Over the past 40 days, many of us have gathered either in the sanctuary or in our own homes to worship and to pray for our city. One of the things I have appreciated most about our Prayer Guide, “Seek God for the City,” is that it heightened my awareness of the varieties of peoples and circumstances that we encounter in a city like Los Angeles. We prayed for sick people, and for those with disabilities; for intact families and for broken families; we prayed for the news media and for those who work in the entertainment industry; for marriages and for single people; we prayed for health care workers and for gang members, for prison inmates, and for the homeless; we prayed for children and and we prayed for the elderly; we prayed for government leaders, and for university students, for the military and for people in law enforcement; we prayed for the un-employed and for agricultural workers, for refugees, international visitors, and native peoples. The multifaceted varieties of peoples who live all around us is truly mind-boggling.
As we prayed, we were also encouraged to go on prayer walks to the places where people live and work, and speak a word of blessing and peace over them. I found myself on a number of occasions, praying for the people right here in our immediate neighborhood, realizing again that it comprises a stunning diversity of humanity. The students across the street at Clover Elementary School, the visiting scholars who have found a home away from home through our International Student Fellowship, those in our own congregation with special needs and disabilities, refugees from distant lands, the homeless under our freeways, generations from every age group. And each day I found myself being called to pray for yet another part of who we at St. John’s already are.
The Scriptures and prayers that challenged us each day lifted my spirit, and enhanced what Paul called “the unity of the Spirit in the bond of peace” (Ephesians 4:3) for in all the diversity of our community it was clear that our true strength is the oneness we have in Christ. That being said, our oneness does not call us us to hunker down in a happy Christian encampment, but to extend ourselves outward as His courageous ambassadors. This generous outreaching spirit was encouraged by many passages of scripture that we read. One favorite was Jeremiah 29:7: “Seek the peace and prosperity of the city to which I have carried you into exile. Pray to the LORD for it, because if it prospers, you too will prosper.” We are called to pray for the flourishing of our city, and though we may feel at times like strangers in a strange land, made more so by the fact that we follow Jesus, we are to be marked by Christ’s compassion as we serve the city and its residents in His name.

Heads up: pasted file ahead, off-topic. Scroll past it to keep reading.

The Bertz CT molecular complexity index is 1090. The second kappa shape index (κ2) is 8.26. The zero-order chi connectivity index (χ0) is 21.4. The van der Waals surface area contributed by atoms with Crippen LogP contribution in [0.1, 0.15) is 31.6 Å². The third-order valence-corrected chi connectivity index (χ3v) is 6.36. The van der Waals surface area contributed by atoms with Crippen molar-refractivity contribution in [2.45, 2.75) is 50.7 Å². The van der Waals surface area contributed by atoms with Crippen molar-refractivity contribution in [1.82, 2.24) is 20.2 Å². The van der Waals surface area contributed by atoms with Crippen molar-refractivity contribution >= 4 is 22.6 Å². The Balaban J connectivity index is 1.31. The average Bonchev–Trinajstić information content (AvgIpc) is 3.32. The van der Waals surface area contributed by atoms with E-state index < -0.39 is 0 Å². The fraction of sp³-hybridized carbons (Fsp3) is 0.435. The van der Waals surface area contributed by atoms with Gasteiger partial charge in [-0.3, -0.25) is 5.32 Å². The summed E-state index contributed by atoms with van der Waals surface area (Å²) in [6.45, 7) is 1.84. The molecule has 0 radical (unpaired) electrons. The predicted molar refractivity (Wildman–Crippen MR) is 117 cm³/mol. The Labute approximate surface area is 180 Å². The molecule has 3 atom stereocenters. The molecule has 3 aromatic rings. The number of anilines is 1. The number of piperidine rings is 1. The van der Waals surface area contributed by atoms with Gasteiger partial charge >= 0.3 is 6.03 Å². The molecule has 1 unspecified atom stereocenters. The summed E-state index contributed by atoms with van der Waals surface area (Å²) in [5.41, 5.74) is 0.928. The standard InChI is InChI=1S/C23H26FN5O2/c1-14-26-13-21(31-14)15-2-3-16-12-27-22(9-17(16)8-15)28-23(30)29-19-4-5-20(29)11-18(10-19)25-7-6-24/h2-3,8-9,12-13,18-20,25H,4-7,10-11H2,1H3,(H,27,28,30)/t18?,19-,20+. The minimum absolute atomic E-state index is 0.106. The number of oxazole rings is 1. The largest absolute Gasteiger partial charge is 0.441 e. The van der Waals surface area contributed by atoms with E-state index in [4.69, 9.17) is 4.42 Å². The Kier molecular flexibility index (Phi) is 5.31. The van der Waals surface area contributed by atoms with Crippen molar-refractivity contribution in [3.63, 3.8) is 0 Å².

In that spirit, we invited pray-ers to make a small contribution to our “Prayer Jar” each morning as they felt led. The proceeds of these donations will be given to support the local Habitat for Humanity Project in Culver City, and the humanitarian and missional work of Hope Africa. As of this afternoon Friday, March 23, 2018, I am pleased to say that the total amount of contributions made by our morning intercessors, with one day of our 40 day prayer vigil to go, is $320.49!
Let us pray! Jesus, as we celebrate Your coming to Jerusalem on Palm Sunday, we release our hearts to leap forward in hope that You will visit our city – and every city – to bring a great awakening to Your Lordship. And no matter how long we might wait, find our hope fixed on You. Only come, and come to us quickly!” – from Seek God for the City 2018, Day 40. As I think about the past 40 days, I feel spiritually and physically energized, ready to begin the holiest week in the Christian calendar this Sunday, and to rediscover the miracle of our Savior, his matchless life, his journey to the cross for our sin, and his victory over the grave. Hope to see you there…